Holding the Line
Mental health support is all about when, not if, you will need it
If we put some thought into what we do on a day-to-day basis as first responders, call takers and dispatchers, dealing with the unknown, the challenging and the horrific, it would be unreasonable to think that we can move forward without some form of mental health care. That might come in the form of self-care, such as meditation, exercise or it might come in the form of some type of therapy, like psychotherapy, psychologist appointments and/or group sessions.
By Michelle Vincent
Regardless of what our mental health regime looks like, it may be time to explore and define what it is we do to look after the piece of us that actual keeps us alive and well.
A few months ago, I wrote about selecting a mental health care provider and how important it is to choose that provider with clarity and care — to make sure you find someone you connect with, that you trust, that you know you can reach out to for that last minute appointment when life becomes challenging.
Understanding the resources that are out there for us is not easy. We talk about them in conferences, training sessions and other educational venues, but typically this is not when we are truly seeking them.
I remember one of the times I was in what I would consider a crisis, attempting to look for the Employee Assistance Program (EAP) number. I thought that was the only help available to me — I hadn’t even considered private therapy from a psychologist. I didn’t even think my crisis was important enough to warrant that kind of support, nor was I aware of our benefit coverage. Now, I understand how invaluable my psychologist is to me, regardless of the extent of my life dilemma.
In this case, about five years ago, I called into our communication centre looking for the contact number, feeling embarrassed and praying that no one would ask me why I wanted the information. The person I spoke with had no idea where to find the EAP number, so I called the front desk and spoke with the operator, as well as the officer whom was working that night. Finally, after some time, we found the number.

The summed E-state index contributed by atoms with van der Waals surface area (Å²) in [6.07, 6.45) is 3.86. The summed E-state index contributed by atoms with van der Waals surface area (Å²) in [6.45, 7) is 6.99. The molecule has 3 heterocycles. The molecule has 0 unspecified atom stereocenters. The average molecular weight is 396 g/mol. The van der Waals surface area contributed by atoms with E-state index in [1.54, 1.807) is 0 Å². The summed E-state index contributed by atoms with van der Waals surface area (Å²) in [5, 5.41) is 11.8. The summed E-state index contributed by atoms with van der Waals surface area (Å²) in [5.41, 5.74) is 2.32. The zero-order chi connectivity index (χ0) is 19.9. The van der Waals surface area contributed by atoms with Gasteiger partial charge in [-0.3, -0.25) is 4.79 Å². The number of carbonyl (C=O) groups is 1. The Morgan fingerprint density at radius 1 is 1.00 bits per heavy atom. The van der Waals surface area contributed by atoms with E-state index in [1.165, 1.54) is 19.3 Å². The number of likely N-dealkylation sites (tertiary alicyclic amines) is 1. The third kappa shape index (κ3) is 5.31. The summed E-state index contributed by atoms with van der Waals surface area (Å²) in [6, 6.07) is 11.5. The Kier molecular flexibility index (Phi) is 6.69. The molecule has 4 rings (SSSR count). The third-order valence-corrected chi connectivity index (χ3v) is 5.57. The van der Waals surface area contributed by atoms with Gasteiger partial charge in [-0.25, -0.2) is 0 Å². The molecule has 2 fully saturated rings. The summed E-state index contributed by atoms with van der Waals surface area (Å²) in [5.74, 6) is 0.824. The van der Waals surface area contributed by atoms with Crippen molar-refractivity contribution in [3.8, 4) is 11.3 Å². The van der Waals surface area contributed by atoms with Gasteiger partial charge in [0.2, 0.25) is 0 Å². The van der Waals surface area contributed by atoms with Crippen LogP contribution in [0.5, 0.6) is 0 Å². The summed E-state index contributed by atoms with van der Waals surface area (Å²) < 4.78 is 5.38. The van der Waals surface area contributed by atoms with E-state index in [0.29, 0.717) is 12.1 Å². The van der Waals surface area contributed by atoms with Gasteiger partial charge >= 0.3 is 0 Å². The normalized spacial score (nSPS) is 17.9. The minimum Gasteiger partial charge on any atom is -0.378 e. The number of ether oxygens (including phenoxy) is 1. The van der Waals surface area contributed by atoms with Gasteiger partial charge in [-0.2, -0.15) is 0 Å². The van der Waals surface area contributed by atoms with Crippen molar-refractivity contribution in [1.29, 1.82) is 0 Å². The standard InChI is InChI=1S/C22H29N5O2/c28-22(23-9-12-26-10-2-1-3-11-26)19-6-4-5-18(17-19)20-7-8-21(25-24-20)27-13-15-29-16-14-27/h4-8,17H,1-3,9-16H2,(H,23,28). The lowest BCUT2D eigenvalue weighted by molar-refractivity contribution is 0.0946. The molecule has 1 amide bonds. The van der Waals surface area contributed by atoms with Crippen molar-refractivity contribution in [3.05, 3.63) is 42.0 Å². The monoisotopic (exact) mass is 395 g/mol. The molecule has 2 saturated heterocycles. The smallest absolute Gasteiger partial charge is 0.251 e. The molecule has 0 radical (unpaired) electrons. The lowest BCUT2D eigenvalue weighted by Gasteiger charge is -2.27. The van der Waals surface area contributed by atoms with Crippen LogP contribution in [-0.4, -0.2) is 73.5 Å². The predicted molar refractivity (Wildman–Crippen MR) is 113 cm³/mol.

Another personal experience of attempting to locate mental health care information was when a colleague from a different police service was in crisis and was seeking mental health support. Attempting to locate the resources for this individual was not only challenging — the length of time it took was unacceptable. In our world, we need to have a clear understanding that, as a result of the nature of our chosen career, the likelihood that we will require mental health support is not a question of if, but when and in what form.
Obtaining the necessary support shouldn’t be that hard. The information should be as prevalent and available as 911 or any other life-saving connection. Let’s think about this for one minute: In your time of need, how life saving was that mental health professional that you connected with? They save lives and give us the tools to be able to cope in times when we are at our lowest. We need to make this information available to all of our law enforcement members, and readily accessible in all of our organizations. They need to be available not only at work, but on the Internet, at home or on-the-go.
So, where is your list? Our police organization has a list of carefully vetted mental health professionals that are proficient and experienced in dealing with first responders that are covered by our benefits — professionals that will take us in last minute, if necessary. We just have to let them know we are first responders and we are prioritized immediately.
If we are not in need of these services ourselves, we may find that a close friend, colleague or family member is in need. Let’s be prepared ahead of time. Have a look for that information before you or your colleague is in crisis. That way, support is just a phone call away.
Michelle Vincent is a 15-year York Regional Police officer with a Masters Degree in Arts in Counselling Psychology and a background in equine assisted therapy, workplace reintegration and teaching. Her counselling practice is supervised by a psychologist with a specialty in addictions and trauma. She can be contacted at: email@example.com.